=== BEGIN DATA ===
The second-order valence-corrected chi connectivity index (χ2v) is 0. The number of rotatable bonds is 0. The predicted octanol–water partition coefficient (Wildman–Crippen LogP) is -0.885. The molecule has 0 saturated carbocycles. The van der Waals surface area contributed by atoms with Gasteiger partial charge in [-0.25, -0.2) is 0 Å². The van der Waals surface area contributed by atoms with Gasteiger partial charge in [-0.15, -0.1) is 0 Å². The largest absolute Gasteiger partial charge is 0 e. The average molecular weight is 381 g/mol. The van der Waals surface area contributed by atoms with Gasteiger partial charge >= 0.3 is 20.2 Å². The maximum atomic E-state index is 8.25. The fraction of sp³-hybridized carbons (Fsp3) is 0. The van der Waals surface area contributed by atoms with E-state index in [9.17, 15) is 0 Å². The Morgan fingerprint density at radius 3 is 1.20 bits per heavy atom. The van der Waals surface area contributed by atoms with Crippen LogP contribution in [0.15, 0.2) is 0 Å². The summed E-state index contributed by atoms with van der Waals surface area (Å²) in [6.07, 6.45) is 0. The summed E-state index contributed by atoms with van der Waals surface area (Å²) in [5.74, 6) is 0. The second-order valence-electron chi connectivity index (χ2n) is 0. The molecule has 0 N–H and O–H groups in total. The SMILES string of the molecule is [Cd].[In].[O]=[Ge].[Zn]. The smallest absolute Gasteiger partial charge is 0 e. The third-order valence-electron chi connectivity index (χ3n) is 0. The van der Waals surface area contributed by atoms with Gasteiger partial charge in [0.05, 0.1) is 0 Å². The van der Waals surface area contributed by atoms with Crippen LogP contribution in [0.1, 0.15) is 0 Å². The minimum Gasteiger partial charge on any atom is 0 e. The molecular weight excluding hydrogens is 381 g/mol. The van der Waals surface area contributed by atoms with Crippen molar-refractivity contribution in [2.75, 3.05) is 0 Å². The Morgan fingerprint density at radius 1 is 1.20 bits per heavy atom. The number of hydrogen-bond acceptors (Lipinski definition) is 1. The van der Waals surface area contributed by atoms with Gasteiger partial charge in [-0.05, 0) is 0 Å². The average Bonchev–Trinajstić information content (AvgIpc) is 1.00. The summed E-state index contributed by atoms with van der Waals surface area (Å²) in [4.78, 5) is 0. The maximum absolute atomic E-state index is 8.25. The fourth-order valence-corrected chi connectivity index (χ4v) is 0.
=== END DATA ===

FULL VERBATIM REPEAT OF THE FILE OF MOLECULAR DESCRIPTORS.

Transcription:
The second-order valence-corrected chi connectivity index (χ2v) is 0. The number of rotatable bonds is 0. The predicted octanol–water partition coefficient (Wildman–Crippen LogP) is -0.885. The molecule has 0 saturated carbocycles. The van der Waals surface area contributed by atoms with Gasteiger partial charge in [-0.25, -0.2) is 0 Å². The van der Waals surface area contributed by atoms with Gasteiger partial charge in [-0.15, -0.1) is 0 Å². The largest absolute Gasteiger partial charge is 0 e. The average molecular weight is 381 g/mol. The van der Waals surface area contributed by atoms with Gasteiger partial charge >= 0.3 is 20.2 Å². The maximum atomic E-state index is 8.25. The fraction of sp³-hybridized carbons (Fsp3) is 0. The van der Waals surface area contributed by atoms with E-state index in [9.17, 15) is 0 Å². The Morgan fingerprint density at radius 3 is 1.20 bits per heavy atom. The van der Waals surface area contributed by atoms with Crippen LogP contribution in [0.15, 0.2) is 0 Å². The summed E-state index contributed by atoms with van der Waals surface area (Å²) in [6.07, 6.45) is 0. The summed E-state index contributed by atoms with van der Waals surface area (Å²) in [5.74, 6) is 0. The second-order valence-electron chi connectivity index (χ2n) is 0. The molecule has 0 N–H and O–H groups in total. The SMILES string of the molecule is [Cd].[In].[O]=[Ge].[Zn]. The smallest absolute Gasteiger partial charge is 0 e. The third-order valence-electron chi connectivity index (χ3n) is 0. The van der Waals surface area contributed by atoms with Gasteiger partial charge in [0.05, 0.1) is 0 Å². The van der Waals surface area contributed by atoms with Crippen LogP contribution in [0.1, 0.15) is 0 Å². The minimum Gasteiger partial charge on any atom is 0 e. The molecular weight excluding hydrogens is 381 g/mol. The van der Waals surface area contributed by atoms with Crippen molar-refractivity contribution in [2.75, 3.05) is 0 Å². The Morgan fingerprint density at radius 1 is 1.20 bits per heavy atom. The number of hydrogen-bond acceptors (Lipinski definition) is 1. The van der Waals surface area contributed by atoms with Gasteiger partial charge in [-0.05, 0) is 0 Å². The average Bonchev–Trinajstić information content (AvgIpc) is 1.00. The summed E-state index contributed by atoms with van der Waals surface area (Å²) in [4.78, 5) is 0. The maximum absolute atomic E-state index is 8.25. The fourth-order valence-corrected chi connectivity index (χ4v) is 0.